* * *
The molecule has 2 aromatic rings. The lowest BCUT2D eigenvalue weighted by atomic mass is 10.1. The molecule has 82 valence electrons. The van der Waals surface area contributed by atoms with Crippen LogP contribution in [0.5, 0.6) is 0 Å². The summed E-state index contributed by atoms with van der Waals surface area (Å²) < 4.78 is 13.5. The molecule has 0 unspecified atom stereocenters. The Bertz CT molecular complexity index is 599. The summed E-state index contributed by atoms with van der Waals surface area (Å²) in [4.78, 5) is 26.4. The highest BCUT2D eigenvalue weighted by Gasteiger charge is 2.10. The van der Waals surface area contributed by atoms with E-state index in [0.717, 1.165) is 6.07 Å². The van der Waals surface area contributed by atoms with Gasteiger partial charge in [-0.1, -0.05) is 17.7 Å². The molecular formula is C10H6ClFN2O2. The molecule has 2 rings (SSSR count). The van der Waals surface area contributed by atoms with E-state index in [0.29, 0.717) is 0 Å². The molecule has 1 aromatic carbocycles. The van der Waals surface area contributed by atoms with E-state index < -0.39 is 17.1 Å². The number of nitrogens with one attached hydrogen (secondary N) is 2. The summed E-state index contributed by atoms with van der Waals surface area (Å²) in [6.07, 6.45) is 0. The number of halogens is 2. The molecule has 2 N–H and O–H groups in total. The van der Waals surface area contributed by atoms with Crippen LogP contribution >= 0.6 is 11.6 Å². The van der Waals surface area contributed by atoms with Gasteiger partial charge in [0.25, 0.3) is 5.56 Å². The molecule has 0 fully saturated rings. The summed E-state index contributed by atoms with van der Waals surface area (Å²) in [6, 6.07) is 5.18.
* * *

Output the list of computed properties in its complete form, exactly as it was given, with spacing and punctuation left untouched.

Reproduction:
The molecule has 2 aromatic rings. The lowest BCUT2D eigenvalue weighted by atomic mass is 10.1. The molecule has 82 valence electrons. The van der Waals surface area contributed by atoms with Crippen LogP contribution in [0.5, 0.6) is 0 Å². The summed E-state index contributed by atoms with van der Waals surface area (Å²) < 4.78 is 13.5. The molecule has 0 unspecified atom stereocenters. The Bertz CT molecular complexity index is 599. The summed E-state index contributed by atoms with van der Waals surface area (Å²) in [4.78, 5) is 26.4. The highest BCUT2D eigenvalue weighted by Gasteiger charge is 2.10. The van der Waals surface area contributed by atoms with E-state index in [0.717, 1.165) is 6.07 Å². The van der Waals surface area contributed by atoms with Gasteiger partial charge in [-0.1, -0.05) is 17.7 Å². The molecular formula is C10H6ClFN2O2. The molecule has 2 rings (SSSR count). The van der Waals surface area contributed by atoms with E-state index in [0.29, 0.717) is 0 Å². The molecule has 1 aromatic carbocycles. The van der Waals surface area contributed by atoms with E-state index < -0.39 is 17.1 Å². The number of nitrogens with one attached hydrogen (secondary N) is 2. The summed E-state index contributed by atoms with van der Waals surface area (Å²) in [6.07, 6.45) is 0. The number of halogens is 2. The molecule has 2 N–H and O–H groups in total. The van der Waals surface area contributed by atoms with Crippen LogP contribution >= 0.6 is 11.6 Å². The van der Waals surface area contributed by atoms with Gasteiger partial charge in [0.25, 0.3) is 5.56 Å². The molecule has 0 fully saturated rings. The summed E-state index contributed by atoms with van der Waals surface area (Å²) in [6, 6.07) is 5.18.